And as soon as we notice all that space inside us, we have a new perspective. Yes, there is room for a lot of pain, but there is room for other things too. And indeed, pain might be a total asshole, but it can inadvertently show us how much space we have inside. It can even expand that space. And enable us to experience the equivalent quantity of joy or hope or love or contentment at some future point in time.

So, in other words, it is important to always realize our own vastness. Our own rooms. We are multiplexes of possibility.


To remember during the bad days

It won’t last.

You have felt other things. You will feel other things again.

Emotions are like weather. They change and shift. Clouds can seem as still as stone. We look at them and hardly notice a change at all. And yet they always move.

The worst part of any experience is the part where you feel like you can’t take it anymore. So, if you feel like you can’t take it anymore, the chances are you are already at the worst point. The only feelings you have left to experience are better than this one.

You are still here. And that is everything.



The best thing about rock bottom is the rock part. You discover the solid bit of you. The bit that can’t be broken down further. The thing that you might sentimentally call a soul. At our lowest we find the solid ground of our foundation. And we can build ourselves anew.


The gaps of life

If you take objects out of a room, one by one, two things will happen. The first is obvious. You will miss some of the things you have taken away. The second is that you will notice the things that remain more than ever. Your attention will focus. You will be more likely to read the books that are left on the shelves. You will appreciate the remaining chairs more. And if there is a chess board, you are more likely to play chess. When things are taken from us, the stuff that remains has more value. It rises not only in visibility but also intensity. What we lose in breadth we gain in depth.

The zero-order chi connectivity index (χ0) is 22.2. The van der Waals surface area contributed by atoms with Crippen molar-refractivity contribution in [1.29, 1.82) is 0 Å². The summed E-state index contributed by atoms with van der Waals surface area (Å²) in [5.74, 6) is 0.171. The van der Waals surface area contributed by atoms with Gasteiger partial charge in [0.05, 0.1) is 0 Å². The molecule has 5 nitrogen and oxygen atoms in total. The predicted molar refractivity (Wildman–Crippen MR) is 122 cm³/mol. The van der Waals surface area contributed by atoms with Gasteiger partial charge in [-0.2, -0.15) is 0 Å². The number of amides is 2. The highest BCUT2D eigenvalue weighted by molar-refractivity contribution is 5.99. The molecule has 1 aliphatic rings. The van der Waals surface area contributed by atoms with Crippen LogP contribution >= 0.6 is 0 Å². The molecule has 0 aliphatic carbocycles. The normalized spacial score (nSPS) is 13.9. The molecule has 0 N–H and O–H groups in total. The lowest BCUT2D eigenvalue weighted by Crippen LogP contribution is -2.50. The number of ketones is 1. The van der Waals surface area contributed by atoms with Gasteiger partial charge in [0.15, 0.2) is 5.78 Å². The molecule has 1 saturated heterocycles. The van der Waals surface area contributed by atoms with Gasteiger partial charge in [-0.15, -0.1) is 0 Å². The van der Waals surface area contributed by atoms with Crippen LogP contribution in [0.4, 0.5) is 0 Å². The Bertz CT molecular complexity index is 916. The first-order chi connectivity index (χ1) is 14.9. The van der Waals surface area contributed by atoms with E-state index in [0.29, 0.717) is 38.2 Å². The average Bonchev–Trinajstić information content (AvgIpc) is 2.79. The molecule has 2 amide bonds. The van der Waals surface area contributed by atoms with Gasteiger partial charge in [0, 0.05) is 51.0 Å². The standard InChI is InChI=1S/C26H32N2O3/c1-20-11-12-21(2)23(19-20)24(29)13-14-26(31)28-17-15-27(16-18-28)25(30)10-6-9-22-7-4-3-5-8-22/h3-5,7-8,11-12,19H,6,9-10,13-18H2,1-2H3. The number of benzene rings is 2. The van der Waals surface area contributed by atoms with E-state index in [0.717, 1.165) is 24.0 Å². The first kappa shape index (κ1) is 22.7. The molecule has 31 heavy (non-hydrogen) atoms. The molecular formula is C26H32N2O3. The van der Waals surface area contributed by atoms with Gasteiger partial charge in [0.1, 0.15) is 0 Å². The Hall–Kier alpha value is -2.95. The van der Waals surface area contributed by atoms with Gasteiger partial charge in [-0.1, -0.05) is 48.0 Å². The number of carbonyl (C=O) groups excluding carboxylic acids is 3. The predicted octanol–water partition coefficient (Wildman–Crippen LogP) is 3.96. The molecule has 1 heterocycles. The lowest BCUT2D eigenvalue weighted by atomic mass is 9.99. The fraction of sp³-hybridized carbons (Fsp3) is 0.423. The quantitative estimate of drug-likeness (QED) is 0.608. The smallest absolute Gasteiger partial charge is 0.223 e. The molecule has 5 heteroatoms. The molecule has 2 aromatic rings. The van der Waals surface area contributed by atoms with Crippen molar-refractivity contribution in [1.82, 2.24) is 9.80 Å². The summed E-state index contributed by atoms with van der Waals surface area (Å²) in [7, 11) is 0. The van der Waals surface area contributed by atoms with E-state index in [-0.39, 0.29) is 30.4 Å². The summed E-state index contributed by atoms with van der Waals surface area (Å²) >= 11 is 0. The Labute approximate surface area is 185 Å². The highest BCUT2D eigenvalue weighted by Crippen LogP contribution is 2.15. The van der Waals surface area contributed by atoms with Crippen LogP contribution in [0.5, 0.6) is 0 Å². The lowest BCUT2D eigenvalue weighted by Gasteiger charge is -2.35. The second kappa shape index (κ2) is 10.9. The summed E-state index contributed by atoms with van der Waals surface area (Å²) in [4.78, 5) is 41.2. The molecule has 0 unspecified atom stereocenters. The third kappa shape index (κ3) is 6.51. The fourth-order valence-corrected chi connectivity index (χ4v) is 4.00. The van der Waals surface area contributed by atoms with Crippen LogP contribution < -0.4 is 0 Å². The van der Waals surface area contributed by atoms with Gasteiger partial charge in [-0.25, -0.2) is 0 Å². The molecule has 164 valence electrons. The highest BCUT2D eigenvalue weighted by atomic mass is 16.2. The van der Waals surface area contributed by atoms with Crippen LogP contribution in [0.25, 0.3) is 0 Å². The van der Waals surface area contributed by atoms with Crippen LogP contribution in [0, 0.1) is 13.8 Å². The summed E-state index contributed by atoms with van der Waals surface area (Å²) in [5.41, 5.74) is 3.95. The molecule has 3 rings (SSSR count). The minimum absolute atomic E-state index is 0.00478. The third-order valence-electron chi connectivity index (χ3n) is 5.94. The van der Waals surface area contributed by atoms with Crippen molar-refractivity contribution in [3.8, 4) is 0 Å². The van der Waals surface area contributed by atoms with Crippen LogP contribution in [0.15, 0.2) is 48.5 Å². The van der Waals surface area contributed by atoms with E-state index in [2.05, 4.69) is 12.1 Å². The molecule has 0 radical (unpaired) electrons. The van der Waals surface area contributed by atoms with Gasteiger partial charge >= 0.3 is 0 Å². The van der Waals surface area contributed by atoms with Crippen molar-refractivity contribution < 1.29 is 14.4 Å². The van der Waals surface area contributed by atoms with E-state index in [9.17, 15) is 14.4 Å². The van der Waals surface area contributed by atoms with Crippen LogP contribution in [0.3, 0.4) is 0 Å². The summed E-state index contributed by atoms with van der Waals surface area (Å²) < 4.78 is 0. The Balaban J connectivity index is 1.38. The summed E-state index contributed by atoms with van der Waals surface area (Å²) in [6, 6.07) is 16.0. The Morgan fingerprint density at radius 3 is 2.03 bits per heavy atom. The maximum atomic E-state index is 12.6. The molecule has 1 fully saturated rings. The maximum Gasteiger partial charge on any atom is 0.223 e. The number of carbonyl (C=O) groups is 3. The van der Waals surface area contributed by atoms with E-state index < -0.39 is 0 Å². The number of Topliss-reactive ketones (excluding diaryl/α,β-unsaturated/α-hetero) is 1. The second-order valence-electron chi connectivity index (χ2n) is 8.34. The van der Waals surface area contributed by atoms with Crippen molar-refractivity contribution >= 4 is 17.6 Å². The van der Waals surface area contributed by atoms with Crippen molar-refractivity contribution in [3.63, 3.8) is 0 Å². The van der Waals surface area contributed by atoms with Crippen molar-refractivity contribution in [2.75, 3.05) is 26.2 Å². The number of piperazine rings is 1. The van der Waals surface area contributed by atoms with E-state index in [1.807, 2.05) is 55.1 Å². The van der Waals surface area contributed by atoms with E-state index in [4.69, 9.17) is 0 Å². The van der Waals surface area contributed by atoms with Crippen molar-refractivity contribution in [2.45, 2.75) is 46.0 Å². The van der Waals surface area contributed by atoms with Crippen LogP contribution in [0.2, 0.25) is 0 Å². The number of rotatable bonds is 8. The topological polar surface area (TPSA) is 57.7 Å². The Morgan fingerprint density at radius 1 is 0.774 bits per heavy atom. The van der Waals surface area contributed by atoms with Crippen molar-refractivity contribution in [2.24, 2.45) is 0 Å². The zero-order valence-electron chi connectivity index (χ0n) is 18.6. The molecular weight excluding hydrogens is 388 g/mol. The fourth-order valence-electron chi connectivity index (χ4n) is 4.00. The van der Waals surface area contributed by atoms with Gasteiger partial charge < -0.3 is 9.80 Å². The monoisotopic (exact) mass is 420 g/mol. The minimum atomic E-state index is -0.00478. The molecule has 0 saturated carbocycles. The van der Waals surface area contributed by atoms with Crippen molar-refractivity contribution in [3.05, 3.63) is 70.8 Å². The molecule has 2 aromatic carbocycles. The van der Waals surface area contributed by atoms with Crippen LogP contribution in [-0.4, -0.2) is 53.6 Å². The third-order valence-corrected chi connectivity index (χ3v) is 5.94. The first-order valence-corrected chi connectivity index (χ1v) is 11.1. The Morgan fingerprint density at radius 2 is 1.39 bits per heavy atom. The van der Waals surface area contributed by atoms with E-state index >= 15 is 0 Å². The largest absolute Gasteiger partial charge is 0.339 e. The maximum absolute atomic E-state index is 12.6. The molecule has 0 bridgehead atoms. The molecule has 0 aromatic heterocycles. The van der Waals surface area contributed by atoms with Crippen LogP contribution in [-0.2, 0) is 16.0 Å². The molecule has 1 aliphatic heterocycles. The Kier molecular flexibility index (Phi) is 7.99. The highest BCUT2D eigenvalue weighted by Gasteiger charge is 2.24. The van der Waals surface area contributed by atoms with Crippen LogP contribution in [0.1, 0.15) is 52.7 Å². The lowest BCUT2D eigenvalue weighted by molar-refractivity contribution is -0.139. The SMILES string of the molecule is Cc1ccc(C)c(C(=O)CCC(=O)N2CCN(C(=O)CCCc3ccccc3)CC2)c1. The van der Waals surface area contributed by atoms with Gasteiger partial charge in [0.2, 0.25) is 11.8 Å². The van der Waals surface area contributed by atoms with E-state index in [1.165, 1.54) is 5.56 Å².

A little plan

Be curious. Go outside. Get to bed on time. Hydrate. Breathe from the diaphragm. Eat happy. Get a routine baggy enough to live in. Be kind. Accept that not everyone will like you. Appreciate those who do. Don’t be defined. Allow fuck-ups. Want what you already have. Learn to say no to things that get in the way of life. And to say yes to the things that help you live.



We are often encouraged to see life as one continual uphill climb. We talk about ladders without even thinking. Career ladders. Property ladders. Of being on the top rung of the ladder. Or the bottom rung of the ladder. We talk of climbing the ladder. We talk of rising up. We talk of uphill struggles. In doing so we visualize life as a kind of vertical race, like we are human skyscrapers reaching for the clouds. And we risk only ever looking above to the future or below to the past and never around at the infinite horizontal landscape of the present. The trouble with ladders is they give you no room to move around. Just room to fall.


Life is not

a ladder to climb

a puzzle to solve

a key to find

a destination to reach

a problem to fix


Life is

“understood backward; but it must be lived forward” (Søren Kierkegaard)